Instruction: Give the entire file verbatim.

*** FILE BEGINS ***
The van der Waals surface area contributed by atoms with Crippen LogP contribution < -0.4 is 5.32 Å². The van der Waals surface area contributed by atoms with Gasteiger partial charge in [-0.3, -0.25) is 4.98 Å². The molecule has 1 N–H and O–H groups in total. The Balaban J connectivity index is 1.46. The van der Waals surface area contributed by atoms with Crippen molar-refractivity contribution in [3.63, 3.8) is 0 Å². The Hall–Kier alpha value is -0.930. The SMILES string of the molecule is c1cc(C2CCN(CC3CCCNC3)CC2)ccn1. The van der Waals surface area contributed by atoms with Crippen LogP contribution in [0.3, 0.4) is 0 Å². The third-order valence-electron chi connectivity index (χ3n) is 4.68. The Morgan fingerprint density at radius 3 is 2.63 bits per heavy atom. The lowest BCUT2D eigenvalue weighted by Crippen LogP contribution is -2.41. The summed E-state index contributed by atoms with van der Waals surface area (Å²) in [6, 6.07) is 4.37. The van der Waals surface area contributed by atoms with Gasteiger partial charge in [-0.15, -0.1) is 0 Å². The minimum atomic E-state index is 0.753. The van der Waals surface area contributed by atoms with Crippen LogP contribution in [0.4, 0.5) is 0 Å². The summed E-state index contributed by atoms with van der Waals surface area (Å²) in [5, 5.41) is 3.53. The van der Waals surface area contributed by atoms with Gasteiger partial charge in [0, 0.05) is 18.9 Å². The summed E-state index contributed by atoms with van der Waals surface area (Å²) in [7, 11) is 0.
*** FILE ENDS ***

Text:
The van der Waals surface area contributed by atoms with Crippen LogP contribution < -0.4 is 5.32 Å². The van der Waals surface area contributed by atoms with Gasteiger partial charge in [-0.3, -0.25) is 4.98 Å². The molecule has 1 N–H and O–H groups in total. The Balaban J connectivity index is 1.46. The van der Waals surface area contributed by atoms with Crippen molar-refractivity contribution in [3.63, 3.8) is 0 Å². The Hall–Kier alpha value is -0.930. The SMILES string of the molecule is c1cc(C2CCN(CC3CCCNC3)CC2)ccn1. The van der Waals surface area contributed by atoms with Crippen LogP contribution in [0.3, 0.4) is 0 Å². The third-order valence-electron chi connectivity index (χ3n) is 4.68. The Morgan fingerprint density at radius 3 is 2.63 bits per heavy atom. The lowest BCUT2D eigenvalue weighted by Crippen LogP contribution is -2.41. The summed E-state index contributed by atoms with van der Waals surface area (Å²) in [6, 6.07) is 4.37. The van der Waals surface area contributed by atoms with Gasteiger partial charge in [-0.15, -0.1) is 0 Å². The minimum atomic E-state index is 0.753. The van der Waals surface area contributed by atoms with Crippen LogP contribution in [0.4, 0.5) is 0 Å². The summed E-state index contributed by atoms with van der Waals surface area (Å²) in [5, 5.41) is 3.53. The van der Waals surface area contributed by atoms with Gasteiger partial charge in [0, 0.05) is 18.9 Å². The summed E-state index contributed by atoms with van der Waals surface area (Å²) in [7, 11) is 0.